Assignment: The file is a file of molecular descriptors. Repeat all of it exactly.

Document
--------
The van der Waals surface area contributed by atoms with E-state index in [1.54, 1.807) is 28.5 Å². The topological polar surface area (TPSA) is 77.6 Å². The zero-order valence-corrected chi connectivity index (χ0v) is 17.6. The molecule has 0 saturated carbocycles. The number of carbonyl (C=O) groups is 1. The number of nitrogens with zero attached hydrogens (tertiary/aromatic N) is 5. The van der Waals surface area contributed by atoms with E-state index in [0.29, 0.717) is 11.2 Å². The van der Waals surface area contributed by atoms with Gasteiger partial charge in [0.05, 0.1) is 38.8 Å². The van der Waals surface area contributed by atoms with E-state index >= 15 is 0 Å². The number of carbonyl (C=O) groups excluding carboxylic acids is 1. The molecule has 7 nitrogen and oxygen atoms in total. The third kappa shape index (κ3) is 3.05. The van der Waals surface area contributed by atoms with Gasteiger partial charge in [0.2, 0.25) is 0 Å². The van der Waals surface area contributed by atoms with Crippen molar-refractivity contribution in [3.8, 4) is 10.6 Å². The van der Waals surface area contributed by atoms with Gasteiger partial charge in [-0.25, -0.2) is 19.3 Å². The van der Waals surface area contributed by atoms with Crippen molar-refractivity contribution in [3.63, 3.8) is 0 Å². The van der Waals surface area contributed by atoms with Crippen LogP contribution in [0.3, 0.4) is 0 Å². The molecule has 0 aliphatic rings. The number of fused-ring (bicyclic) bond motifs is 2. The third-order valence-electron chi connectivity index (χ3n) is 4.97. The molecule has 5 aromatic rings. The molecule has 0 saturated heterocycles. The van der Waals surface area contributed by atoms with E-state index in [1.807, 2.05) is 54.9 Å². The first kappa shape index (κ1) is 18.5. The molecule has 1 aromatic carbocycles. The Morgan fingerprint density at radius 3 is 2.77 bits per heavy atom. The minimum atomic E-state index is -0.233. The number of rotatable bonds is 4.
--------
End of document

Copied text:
The van der Waals surface area contributed by atoms with E-state index in [1.54, 1.807) is 28.5 Å². The topological polar surface area (TPSA) is 77.6 Å². The zero-order valence-corrected chi connectivity index (χ0v) is 17.6. The molecule has 0 saturated carbocycles. The number of carbonyl (C=O) groups is 1. The number of nitrogens with zero attached hydrogens (tertiary/aromatic N) is 5. The van der Waals surface area contributed by atoms with E-state index in [0.29, 0.717) is 11.2 Å². The van der Waals surface area contributed by atoms with Gasteiger partial charge in [0.05, 0.1) is 38.8 Å². The van der Waals surface area contributed by atoms with E-state index >= 15 is 0 Å². The number of carbonyl (C=O) groups excluding carboxylic acids is 1. The molecule has 7 nitrogen and oxygen atoms in total. The third kappa shape index (κ3) is 3.05. The van der Waals surface area contributed by atoms with Gasteiger partial charge in [0.2, 0.25) is 0 Å². The van der Waals surface area contributed by atoms with Crippen molar-refractivity contribution in [3.8, 4) is 10.6 Å². The van der Waals surface area contributed by atoms with Gasteiger partial charge in [-0.25, -0.2) is 19.3 Å². The van der Waals surface area contributed by atoms with Crippen molar-refractivity contribution in [3.63, 3.8) is 0 Å². The van der Waals surface area contributed by atoms with Crippen LogP contribution in [0.3, 0.4) is 0 Å². The molecule has 0 aliphatic rings. The number of fused-ring (bicyclic) bond motifs is 2. The third-order valence-electron chi connectivity index (χ3n) is 4.97. The molecule has 5 aromatic rings. The molecule has 0 saturated heterocycles. The van der Waals surface area contributed by atoms with E-state index in [1.807, 2.05) is 54.9 Å². The first kappa shape index (κ1) is 18.5. The molecule has 1 aromatic carbocycles. The Morgan fingerprint density at radius 3 is 2.77 bits per heavy atom. The minimum atomic E-state index is -0.233. The number of rotatable bonds is 4.